Why Picture Books Are Important by Deb Lund

by Dianne on November 2, 2015

Deb Lund book cover

Why Picture Books Are Important by Deb Lund
When my kids were little, we all sprawled out on our king-size bed for “book parties.” We did it because it was soooo much fun! But there are other reasons…

Picture books:
• Strengthen relationships
• Increase empathy
• Promote reading and learning
• Send kids off on paths of success

Deb Lund - Monster Mama reads

Little bodies crawl up into favorite laps to see pictures and hear words read by familiar voices—loved voices. Though there was no library in my small hometown, my young mom read to us nonstop. I passed that on to my own kids. Recently I caught my now 18-year-old reading a picture book to his girlfriend.

Deb Lund - Kai and Jaime read

Remember the original E-books? The E stood for easy, until smart librarians renamed the section Everybody Books because of the breadth of topics and language. Picture books, despite the claims by articles that caused tremors in the picture book world a few years ago, are not dead. Or even dying. In fact, they’re on the rise.

Okay, confession time… If I need to learn about topics like trains, rockets, or dinosaurs for a fiction project, I go to nonfiction picture books first. And think of the art! Tracy Grant, in The Washington Post article “Are Picture Books Dead?,” quoted Dara LaPorte, former children’s bookstore manager. “Picture books expose children to unbelievable, world-class art… You’d have to go to different wings of the National Gallery to get the kind of exposure to styles of art that you can get from several picture books.”

Picture books are meant to be read aloud. Children who have had books read to them become readers. Enough said.

Okay then, get to it. Grab something new or revisit an old friend. Hug that book like you did years ago, warm up that much-loved voice, and throw a bedtime picture book party.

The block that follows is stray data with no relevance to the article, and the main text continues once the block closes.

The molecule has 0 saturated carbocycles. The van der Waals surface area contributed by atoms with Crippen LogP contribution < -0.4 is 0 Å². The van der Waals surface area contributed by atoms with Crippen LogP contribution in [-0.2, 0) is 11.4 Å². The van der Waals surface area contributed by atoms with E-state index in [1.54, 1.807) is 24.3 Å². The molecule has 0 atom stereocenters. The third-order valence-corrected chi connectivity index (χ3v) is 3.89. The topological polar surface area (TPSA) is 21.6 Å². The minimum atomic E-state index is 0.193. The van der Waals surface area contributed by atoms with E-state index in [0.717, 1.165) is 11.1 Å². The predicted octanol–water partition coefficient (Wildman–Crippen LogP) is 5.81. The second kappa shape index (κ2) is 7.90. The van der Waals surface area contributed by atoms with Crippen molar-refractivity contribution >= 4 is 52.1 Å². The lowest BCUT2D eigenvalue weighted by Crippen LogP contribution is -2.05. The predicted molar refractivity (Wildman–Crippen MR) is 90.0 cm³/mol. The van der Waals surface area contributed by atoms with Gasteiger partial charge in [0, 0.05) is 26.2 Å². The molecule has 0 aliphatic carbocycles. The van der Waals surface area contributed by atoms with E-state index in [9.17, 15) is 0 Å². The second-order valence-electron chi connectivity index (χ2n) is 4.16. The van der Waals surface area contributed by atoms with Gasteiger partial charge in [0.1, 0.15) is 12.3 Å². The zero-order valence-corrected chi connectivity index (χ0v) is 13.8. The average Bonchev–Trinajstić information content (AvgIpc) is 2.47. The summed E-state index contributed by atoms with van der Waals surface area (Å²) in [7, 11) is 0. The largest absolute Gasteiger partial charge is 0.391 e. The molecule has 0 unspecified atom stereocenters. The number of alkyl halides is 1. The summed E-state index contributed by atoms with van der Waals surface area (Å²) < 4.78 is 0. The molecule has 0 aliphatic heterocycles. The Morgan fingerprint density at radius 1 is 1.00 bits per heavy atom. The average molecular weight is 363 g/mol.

Deb Lund headshot

About Deb Lund
Deb Lund is a past teacher and librarian, a creativity coach, a writing teacher, and the author of bestselling picture books including Dinosailors, All Aboard the Dinotrain, and Dinosoaring. Her master’s project 25+ years ago was on teaching writing, and she’s been supporting writers of all ages ever since. Deb teaches continuing education courses for classroom and writing teachers and is the creator of Fiction Magic: Card Tricks & Tips for Writers. Deb frequently presents at schools, libraries, young author events, and writing conferences. Contact Deb or learn more about her at www.deblund.com.

Literacy Activity
Nov 2 ~ Dinosaurs

“Picture books help students visualize number quantities and number comparison (‘how many more apples does this tree have than that tree?’).” (from the Picture Book Month Teacher’s Guide: Why Picture Book Belong in Our Classrooms by Marcie Colleen, 2013).

Stomp, stomp, stomp your way to some dinosaur picture books. Do you think the dinosaurs in the book are drawn to scale or realistic to size in the illustrations? How big would the dinosaurs be in real life? Conduct a library or Internet search to find out. Then, using a measuring tape students can determine their own height to draw comparisons.

Suggested reading:

Dinosoaring (or Dinosailors or All Aboard the Dinosaur Train) by Deb Lund, illustrated by Howard Fine
Dinosaur Mardi Gras by Dianne de Las Casas, illustrated by Marita Gentry
How Do Dinosaurs Say Goodnight? by Jane Yolen, illustrated by Mark Teague
Tyrannosaurus Wrecks! by Sudipta Bardhan-Quallen, illustrated by Zachariah O’hora
Edwina, The Dinosaur Who Didn’t Know She Was Extinct by Mo Willems
If You Happen To Have a Dinosaur by Linda Bailey, illustrated by Colin Jack

Be sure to download the Picture Book Month Teacher’s Guide: Why Picture Book Belong in Our Classrooms for more engaging ideas and activities to bring picture books into the ELA, Math, Science, and Social Studies curriculum!

{ 3 comments… read them below or add one }

Marlys Honeyman November 2, 2015 at 11:09 am

Wow! Thanks, Deb. I love your quote from Tracy Grant. That’s priceless! And it’s why picture books are everyone’s guiltless pleasure. I’ll ponder this all day. Hmmmm . . .

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Marlys Honeyman November 2, 2015 at 11:14 am

Oops! I meant your quote from Dara LaPorte (from
The Washington Post article by Tracy Grant): “Picture books expose children to unbelievable, world-class art… You’d have to go to different wings of the National Gallery to get the kind of exposure to styles of art that you can get from several picture books.”
Profound and true.

Reply

:Donna November 2, 2015 at 5:29 pm

Deb, LOVIN’ your son reading THE BOOK WITH NO PICTURES to his girlfriend, and man, you canNOT say enough about the art in PBs. GREAT post! Thanks 😀

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